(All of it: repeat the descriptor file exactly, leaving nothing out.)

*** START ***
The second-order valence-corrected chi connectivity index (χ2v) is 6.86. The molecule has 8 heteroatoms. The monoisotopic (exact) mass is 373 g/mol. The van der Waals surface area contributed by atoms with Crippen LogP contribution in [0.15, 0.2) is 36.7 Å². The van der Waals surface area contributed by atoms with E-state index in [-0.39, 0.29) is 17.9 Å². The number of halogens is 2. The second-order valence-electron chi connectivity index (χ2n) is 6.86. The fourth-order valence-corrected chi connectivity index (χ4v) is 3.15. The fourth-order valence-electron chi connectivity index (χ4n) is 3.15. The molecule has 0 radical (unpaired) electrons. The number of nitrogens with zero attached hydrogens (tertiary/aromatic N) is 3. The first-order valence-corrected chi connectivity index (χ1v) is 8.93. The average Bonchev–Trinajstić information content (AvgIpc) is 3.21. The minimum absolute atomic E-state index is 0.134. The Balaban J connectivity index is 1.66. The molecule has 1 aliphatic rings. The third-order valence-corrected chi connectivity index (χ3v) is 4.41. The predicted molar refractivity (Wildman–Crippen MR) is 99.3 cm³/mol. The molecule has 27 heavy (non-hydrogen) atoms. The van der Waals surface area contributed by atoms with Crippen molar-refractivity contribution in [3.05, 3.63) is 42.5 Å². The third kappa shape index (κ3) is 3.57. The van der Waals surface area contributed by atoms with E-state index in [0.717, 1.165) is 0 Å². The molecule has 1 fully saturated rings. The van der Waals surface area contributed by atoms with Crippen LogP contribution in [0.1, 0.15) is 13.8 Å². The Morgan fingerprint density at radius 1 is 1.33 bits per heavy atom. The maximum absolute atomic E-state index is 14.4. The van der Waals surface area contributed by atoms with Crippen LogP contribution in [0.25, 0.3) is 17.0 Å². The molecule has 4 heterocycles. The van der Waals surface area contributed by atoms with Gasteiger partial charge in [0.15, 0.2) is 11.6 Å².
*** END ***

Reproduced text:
The second-order valence-corrected chi connectivity index (χ2v) is 6.86. The molecule has 8 heteroatoms. The monoisotopic (exact) mass is 373 g/mol. The van der Waals surface area contributed by atoms with Crippen LogP contribution in [0.15, 0.2) is 36.7 Å². The van der Waals surface area contributed by atoms with E-state index in [-0.39, 0.29) is 17.9 Å². The number of halogens is 2. The second-order valence-electron chi connectivity index (χ2n) is 6.86. The fourth-order valence-corrected chi connectivity index (χ4v) is 3.15. The fourth-order valence-electron chi connectivity index (χ4n) is 3.15. The molecule has 0 radical (unpaired) electrons. The number of nitrogens with zero attached hydrogens (tertiary/aromatic N) is 3. The first-order valence-corrected chi connectivity index (χ1v) is 8.93. The average Bonchev–Trinajstić information content (AvgIpc) is 3.21. The minimum absolute atomic E-state index is 0.134. The Balaban J connectivity index is 1.66. The molecule has 1 aliphatic rings. The third-order valence-corrected chi connectivity index (χ3v) is 4.41. The predicted molar refractivity (Wildman–Crippen MR) is 99.3 cm³/mol. The molecule has 27 heavy (non-hydrogen) atoms. The van der Waals surface area contributed by atoms with Crippen molar-refractivity contribution in [3.05, 3.63) is 42.5 Å². The third kappa shape index (κ3) is 3.57. The van der Waals surface area contributed by atoms with E-state index in [0.717, 1.165) is 0 Å². The molecule has 1 fully saturated rings. The van der Waals surface area contributed by atoms with Crippen LogP contribution in [0.1, 0.15) is 13.8 Å². The Morgan fingerprint density at radius 1 is 1.33 bits per heavy atom. The maximum absolute atomic E-state index is 14.4. The van der Waals surface area contributed by atoms with Crippen LogP contribution in [0.25, 0.3) is 17.0 Å². The molecule has 4 heterocycles. The van der Waals surface area contributed by atoms with Gasteiger partial charge in [0.15, 0.2) is 11.6 Å².